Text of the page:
So Sorry! - The Importance of Apologizing


What do you do when…

… you’ve said something inappropriate to your child, even if provoked?

… you’ve said something inappropriate to your spouse?

… you receive an insincere apology from a family member?

… you think you deserve an apology from a family member?

   It’s bound to happen, and generally none of these situations is consciously meant to cause harm. But when it does, communication between family members can become emotionally charged.

   Relationships that hold negatively charged feelings become toxic and distant if those feelings are not addressed.  The good news is they can be repaired, and the process of doing so is part of growing and learning.  When we feel regret for our misdeeds, we can take what was once wrong and make it right again.


Why Bother Apologizing? 

   Family members — spouses, siblings, parents and children — who apologize to each other create a foundation of trust, safety and the ability to clean up wrongdoings. When spouses take the necessary risk and apologize to each other for misdeeds, their relationship can move on. When children witness this, they learn about mending discord.  When children experience apologies from their parents, they feel better because their feelings matter.   And not only can a genuine apology undo harm, it can raise awareness that will help to avoid or deal with future conflicts.


What Do We Apologize For? 

    We apologize when we say or do something hurtful in the heat of the moment. We apologize when we say or do something that we instantly regret or we justify. We apologize when we make a promise that we don’t keep by letting other commitments get in the way. We apologize when we overstep a boundary, leading to embarrassment or offense. We apologize when there is a misunderstanding of intention or sarcastic comment.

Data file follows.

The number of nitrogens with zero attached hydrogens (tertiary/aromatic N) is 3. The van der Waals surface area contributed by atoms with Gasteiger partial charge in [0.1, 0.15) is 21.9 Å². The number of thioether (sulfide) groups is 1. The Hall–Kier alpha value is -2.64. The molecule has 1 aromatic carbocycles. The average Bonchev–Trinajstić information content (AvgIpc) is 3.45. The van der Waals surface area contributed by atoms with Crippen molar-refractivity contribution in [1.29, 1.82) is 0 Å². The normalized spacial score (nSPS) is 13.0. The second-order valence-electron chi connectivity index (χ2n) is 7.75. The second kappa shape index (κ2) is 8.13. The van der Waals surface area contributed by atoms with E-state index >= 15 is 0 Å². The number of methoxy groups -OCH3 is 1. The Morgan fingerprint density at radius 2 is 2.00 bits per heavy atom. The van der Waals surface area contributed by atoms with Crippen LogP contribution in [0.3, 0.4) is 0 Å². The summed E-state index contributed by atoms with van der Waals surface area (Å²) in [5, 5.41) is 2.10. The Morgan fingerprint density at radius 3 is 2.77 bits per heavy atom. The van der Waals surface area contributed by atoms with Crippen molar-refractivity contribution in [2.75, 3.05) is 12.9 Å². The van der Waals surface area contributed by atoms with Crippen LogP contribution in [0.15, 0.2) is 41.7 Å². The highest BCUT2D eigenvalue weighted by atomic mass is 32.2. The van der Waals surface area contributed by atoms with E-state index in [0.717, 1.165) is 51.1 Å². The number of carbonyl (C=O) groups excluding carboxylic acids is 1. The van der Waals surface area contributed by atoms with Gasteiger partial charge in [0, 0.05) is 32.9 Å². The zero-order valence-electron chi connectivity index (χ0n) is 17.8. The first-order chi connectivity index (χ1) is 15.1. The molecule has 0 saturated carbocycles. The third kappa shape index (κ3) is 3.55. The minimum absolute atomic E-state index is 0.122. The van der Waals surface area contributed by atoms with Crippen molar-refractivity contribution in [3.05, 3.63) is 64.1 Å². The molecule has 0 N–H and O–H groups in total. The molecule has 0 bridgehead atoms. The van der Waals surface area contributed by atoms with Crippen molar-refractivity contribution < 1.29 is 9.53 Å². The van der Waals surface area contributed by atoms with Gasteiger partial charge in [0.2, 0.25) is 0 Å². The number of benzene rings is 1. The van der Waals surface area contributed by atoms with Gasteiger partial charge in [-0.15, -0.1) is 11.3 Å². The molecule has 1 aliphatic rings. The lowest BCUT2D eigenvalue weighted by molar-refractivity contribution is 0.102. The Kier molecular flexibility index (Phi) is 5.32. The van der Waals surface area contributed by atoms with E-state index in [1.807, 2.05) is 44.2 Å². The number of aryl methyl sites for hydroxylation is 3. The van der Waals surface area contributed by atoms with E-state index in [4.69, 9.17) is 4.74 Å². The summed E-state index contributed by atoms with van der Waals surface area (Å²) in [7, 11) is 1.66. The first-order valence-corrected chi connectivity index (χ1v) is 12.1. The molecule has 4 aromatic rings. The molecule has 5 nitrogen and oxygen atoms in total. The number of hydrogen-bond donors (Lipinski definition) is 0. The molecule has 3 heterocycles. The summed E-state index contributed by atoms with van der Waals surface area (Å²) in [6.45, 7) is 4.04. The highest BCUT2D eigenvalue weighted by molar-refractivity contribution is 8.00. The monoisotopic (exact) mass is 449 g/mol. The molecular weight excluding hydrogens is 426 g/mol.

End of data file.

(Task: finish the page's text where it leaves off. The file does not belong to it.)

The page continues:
We don’t have to apologize for setting limits and providing consequences that children need. We also don’t have to apologize because our child is unhappy that he isn’t getting his way.


Getting Off the Hook

   Some parents believe they don’t have to apologize to their children because they are the grownups. Or they defend misbehaviors they say their children provoked. Maybe they’re ashamed of their behavior but are too proud to admit it.

   Parents have choices. Even if a child has pushed a parent’s hot buttons, the child isn’t responsible for the parent’s reaction.  It is a parent’s job to find a way of responding that demonstrates good behavior.  If she doesn’t, she owes an apology for her contribution to the problem — without tagging on, “You made me do it.”

   An apology without meaning isn’t an apology at all. An empty apology is saying you’re sorry without addressing what caused the inappropriate behavior. It breeds further conflict. Understanding what led to the misdeed is necessary for change to happen and before an apology can be given.

   Our children will not lose respect for us if we apologize. To the contrary, they will gain respect, not only for our sincere apology, but also for our efforts to change a hurtful behavior pattern.